Rainbow Dreaming  

Nimbin Pole

Nimbin Pole, Aquarius Festival, Nimbin, 1973
Image: © Chris Meagher

The Aquarius Festival

The 1973 Aquarius Festival was produced by the Australia Union of Students and it was a peak expression of the creative cultural ferment which arose with the anti-war, anti-conscription, student activism of the late 1960s and early l970s.

The Aquarius Festival brought to Nimbin student and counter cultural activists from all across Australia. The isolated rural village of Nimbin was chosen as the festival site because it was far away from the urban and campus structures and symbols which had been the objects of so much student protest. The years of protest had made clear what students of that era were against: imperialism, sexism, racism, authoritarianism, industrialism, consumerism and progress at any price. By 1973 Whitlam had been elected and for Australians, the war was over. Our protest had been won. In Nimbin we gathered to ask "What are we for?" and "What future do we want to create for ourselves?"
It was called a Lifestyle festival - a Survival Softlick - and visionaries, prophets and social activists came as tribes and networks of friends to live and share their visions. The cutting edges of many cultural changes were represented there.

There were conservationists talking ecology, healers offering wholistic medicine and rediscovering herbs and acupuncture, architecture students and engineers talking about low energy consumption and appropriate technology, post-Illich educational theorists talking de-schooling, foodists offering new diets, bakers offering wholemeal bread, kooris talking land rights, psychotherapists talking about growth and human potential, food co-operatives, videots, alternative media and an array of gurus, guru followers and seekers of spiritual truths. All this and troubadours, shamans, tight rope walkers, dancers, ecstatic singers from the East and soul rhythms from Africa, easy sexuality and drugs to open the "doors of perception".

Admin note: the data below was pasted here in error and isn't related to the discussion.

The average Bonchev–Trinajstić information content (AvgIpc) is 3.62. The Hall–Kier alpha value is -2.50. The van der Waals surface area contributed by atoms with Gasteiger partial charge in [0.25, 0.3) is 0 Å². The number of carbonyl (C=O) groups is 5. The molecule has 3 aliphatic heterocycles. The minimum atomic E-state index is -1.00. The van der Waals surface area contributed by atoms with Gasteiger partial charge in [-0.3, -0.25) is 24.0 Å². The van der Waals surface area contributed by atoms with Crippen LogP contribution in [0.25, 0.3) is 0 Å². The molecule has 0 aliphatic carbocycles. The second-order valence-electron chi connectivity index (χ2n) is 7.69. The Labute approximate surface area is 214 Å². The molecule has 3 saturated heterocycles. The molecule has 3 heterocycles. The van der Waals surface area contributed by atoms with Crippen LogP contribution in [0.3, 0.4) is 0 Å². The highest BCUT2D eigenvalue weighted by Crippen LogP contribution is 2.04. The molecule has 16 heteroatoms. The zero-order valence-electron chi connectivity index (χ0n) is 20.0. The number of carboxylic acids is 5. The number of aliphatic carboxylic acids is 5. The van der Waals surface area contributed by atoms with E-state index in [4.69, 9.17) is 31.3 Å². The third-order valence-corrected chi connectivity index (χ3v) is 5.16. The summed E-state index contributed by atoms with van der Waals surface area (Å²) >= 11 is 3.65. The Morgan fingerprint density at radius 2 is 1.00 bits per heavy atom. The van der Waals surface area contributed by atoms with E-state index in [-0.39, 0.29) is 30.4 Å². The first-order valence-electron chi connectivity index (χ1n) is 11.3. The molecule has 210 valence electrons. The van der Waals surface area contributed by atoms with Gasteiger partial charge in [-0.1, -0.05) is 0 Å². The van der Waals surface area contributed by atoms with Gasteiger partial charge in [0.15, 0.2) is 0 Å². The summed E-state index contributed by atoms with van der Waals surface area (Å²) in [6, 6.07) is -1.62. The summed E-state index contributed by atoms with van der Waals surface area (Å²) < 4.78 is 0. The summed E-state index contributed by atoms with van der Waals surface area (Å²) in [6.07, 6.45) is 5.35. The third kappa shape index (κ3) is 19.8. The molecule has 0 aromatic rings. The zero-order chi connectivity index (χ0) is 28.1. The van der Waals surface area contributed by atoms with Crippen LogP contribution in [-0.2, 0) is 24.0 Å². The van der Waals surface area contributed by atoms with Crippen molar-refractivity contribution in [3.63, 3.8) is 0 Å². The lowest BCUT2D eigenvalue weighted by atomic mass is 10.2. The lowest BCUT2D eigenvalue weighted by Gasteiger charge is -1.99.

The Festival astonished us. It was a brave new world of wonder, ecstasy, creativity and goodwill. Here were our dreams and anything seemed possible to us. It was as if some great doorway in our hearts and minds had opened. It opened only a fraction and only for a moment and we were seared by a light which streamed through and illuminated our lives. We glimpsed how things would and could be. We saw our future. And we were changed forever.

Graeme Dunstan, Director, Aquarius Festival, 1973

   
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